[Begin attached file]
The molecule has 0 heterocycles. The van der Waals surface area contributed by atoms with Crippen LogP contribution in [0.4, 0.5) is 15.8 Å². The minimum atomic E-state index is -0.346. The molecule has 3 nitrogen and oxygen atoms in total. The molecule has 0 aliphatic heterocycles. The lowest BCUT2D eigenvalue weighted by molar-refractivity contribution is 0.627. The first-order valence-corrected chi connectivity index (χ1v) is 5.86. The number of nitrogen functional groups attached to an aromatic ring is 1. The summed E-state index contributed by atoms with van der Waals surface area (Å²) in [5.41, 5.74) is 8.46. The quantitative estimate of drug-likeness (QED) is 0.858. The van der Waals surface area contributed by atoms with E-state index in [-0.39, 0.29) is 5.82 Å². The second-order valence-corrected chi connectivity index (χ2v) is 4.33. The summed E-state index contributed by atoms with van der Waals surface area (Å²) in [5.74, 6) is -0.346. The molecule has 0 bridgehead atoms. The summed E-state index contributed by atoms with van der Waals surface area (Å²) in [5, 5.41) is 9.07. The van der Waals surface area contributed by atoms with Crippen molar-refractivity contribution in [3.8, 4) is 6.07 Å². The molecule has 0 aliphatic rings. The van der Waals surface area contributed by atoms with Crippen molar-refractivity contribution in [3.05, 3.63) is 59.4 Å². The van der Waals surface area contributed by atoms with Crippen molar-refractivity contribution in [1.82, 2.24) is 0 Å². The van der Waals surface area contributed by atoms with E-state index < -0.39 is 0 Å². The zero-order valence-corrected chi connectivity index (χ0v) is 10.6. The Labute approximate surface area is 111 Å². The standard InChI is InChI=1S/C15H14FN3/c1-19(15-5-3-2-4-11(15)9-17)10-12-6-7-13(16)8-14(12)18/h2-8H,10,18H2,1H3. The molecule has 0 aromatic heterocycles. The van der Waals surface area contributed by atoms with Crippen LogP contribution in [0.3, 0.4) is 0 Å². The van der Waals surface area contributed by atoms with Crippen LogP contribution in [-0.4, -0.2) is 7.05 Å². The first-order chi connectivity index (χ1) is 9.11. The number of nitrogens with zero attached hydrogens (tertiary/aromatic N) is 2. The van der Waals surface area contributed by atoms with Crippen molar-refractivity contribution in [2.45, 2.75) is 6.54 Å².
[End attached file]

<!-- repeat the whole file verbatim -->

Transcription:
The molecule has 0 heterocycles. The van der Waals surface area contributed by atoms with Crippen LogP contribution in [0.4, 0.5) is 15.8 Å². The minimum atomic E-state index is -0.346. The molecule has 3 nitrogen and oxygen atoms in total. The molecule has 0 aliphatic heterocycles. The lowest BCUT2D eigenvalue weighted by molar-refractivity contribution is 0.627. The first-order valence-corrected chi connectivity index (χ1v) is 5.86. The number of nitrogen functional groups attached to an aromatic ring is 1. The summed E-state index contributed by atoms with van der Waals surface area (Å²) in [5.41, 5.74) is 8.46. The quantitative estimate of drug-likeness (QED) is 0.858. The van der Waals surface area contributed by atoms with E-state index in [-0.39, 0.29) is 5.82 Å². The second-order valence-corrected chi connectivity index (χ2v) is 4.33. The summed E-state index contributed by atoms with van der Waals surface area (Å²) in [5.74, 6) is -0.346. The molecule has 0 bridgehead atoms. The summed E-state index contributed by atoms with van der Waals surface area (Å²) in [5, 5.41) is 9.07. The van der Waals surface area contributed by atoms with Crippen molar-refractivity contribution in [3.8, 4) is 6.07 Å². The molecule has 0 aliphatic rings. The van der Waals surface area contributed by atoms with Crippen molar-refractivity contribution in [3.05, 3.63) is 59.4 Å². The van der Waals surface area contributed by atoms with Crippen molar-refractivity contribution in [1.82, 2.24) is 0 Å². The van der Waals surface area contributed by atoms with E-state index < -0.39 is 0 Å². The zero-order valence-corrected chi connectivity index (χ0v) is 10.6. The Labute approximate surface area is 111 Å². The standard InChI is InChI=1S/C15H14FN3/c1-19(15-5-3-2-4-11(15)9-17)10-12-6-7-13(16)8-14(12)18/h2-8H,10,18H2,1H3. The molecule has 0 aromatic heterocycles. The van der Waals surface area contributed by atoms with Crippen LogP contribution in [0.3, 0.4) is 0 Å². The van der Waals surface area contributed by atoms with Crippen LogP contribution in [-0.4, -0.2) is 7.05 Å². The first-order chi connectivity index (χ1) is 9.11. The number of nitrogens with zero attached hydrogens (tertiary/aromatic N) is 2. The van der Waals surface area contributed by atoms with Crippen molar-refractivity contribution in [2.45, 2.75) is 6.54 Å².